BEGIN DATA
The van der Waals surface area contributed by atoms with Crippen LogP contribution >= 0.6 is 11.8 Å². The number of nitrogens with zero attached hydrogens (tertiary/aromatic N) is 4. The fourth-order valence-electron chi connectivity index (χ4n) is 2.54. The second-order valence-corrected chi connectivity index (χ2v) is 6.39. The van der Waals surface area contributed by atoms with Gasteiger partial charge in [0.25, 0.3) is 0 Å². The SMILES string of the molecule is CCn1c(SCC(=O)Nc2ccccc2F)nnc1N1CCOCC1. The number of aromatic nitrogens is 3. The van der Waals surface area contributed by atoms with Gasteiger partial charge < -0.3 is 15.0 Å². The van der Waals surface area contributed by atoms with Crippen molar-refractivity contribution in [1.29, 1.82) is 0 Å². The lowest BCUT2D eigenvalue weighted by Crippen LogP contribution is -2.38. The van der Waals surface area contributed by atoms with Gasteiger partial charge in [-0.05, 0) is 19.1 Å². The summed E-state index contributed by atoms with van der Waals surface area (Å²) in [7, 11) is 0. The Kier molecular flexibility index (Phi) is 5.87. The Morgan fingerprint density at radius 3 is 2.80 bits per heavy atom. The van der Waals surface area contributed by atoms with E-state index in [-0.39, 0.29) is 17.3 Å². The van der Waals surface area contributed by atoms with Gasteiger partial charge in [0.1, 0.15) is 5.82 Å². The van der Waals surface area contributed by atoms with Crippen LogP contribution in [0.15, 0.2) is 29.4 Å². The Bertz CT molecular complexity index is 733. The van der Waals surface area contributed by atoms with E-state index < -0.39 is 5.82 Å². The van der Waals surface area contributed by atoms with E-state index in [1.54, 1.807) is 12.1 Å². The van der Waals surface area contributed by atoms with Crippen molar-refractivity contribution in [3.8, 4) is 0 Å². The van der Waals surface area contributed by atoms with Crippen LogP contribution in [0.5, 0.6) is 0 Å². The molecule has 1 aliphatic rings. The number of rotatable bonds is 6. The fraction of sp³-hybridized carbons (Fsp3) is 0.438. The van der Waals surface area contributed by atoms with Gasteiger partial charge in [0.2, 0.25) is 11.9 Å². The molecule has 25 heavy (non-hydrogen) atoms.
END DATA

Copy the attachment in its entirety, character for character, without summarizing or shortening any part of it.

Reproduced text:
The van der Waals surface area contributed by atoms with Crippen LogP contribution >= 0.6 is 11.8 Å². The number of nitrogens with zero attached hydrogens (tertiary/aromatic N) is 4. The fourth-order valence-electron chi connectivity index (χ4n) is 2.54. The second-order valence-corrected chi connectivity index (χ2v) is 6.39. The van der Waals surface area contributed by atoms with Gasteiger partial charge in [0.25, 0.3) is 0 Å². The SMILES string of the molecule is CCn1c(SCC(=O)Nc2ccccc2F)nnc1N1CCOCC1. The number of aromatic nitrogens is 3. The van der Waals surface area contributed by atoms with Gasteiger partial charge < -0.3 is 15.0 Å². The van der Waals surface area contributed by atoms with Crippen molar-refractivity contribution in [1.29, 1.82) is 0 Å². The lowest BCUT2D eigenvalue weighted by Crippen LogP contribution is -2.38. The van der Waals surface area contributed by atoms with Gasteiger partial charge in [-0.05, 0) is 19.1 Å². The summed E-state index contributed by atoms with van der Waals surface area (Å²) in [7, 11) is 0. The Kier molecular flexibility index (Phi) is 5.87. The Morgan fingerprint density at radius 3 is 2.80 bits per heavy atom. The van der Waals surface area contributed by atoms with E-state index in [-0.39, 0.29) is 17.3 Å². The van der Waals surface area contributed by atoms with Gasteiger partial charge in [0.1, 0.15) is 5.82 Å². The van der Waals surface area contributed by atoms with Crippen LogP contribution in [0.15, 0.2) is 29.4 Å². The Bertz CT molecular complexity index is 733. The van der Waals surface area contributed by atoms with E-state index < -0.39 is 5.82 Å². The van der Waals surface area contributed by atoms with E-state index in [1.54, 1.807) is 12.1 Å². The van der Waals surface area contributed by atoms with Crippen molar-refractivity contribution in [3.8, 4) is 0 Å². The van der Waals surface area contributed by atoms with Crippen LogP contribution in [0.5, 0.6) is 0 Å². The molecule has 1 aliphatic rings. The number of rotatable bonds is 6. The fraction of sp³-hybridized carbons (Fsp3) is 0.438. The van der Waals surface area contributed by atoms with Gasteiger partial charge in [0.2, 0.25) is 11.9 Å². The molecule has 25 heavy (non-hydrogen) atoms.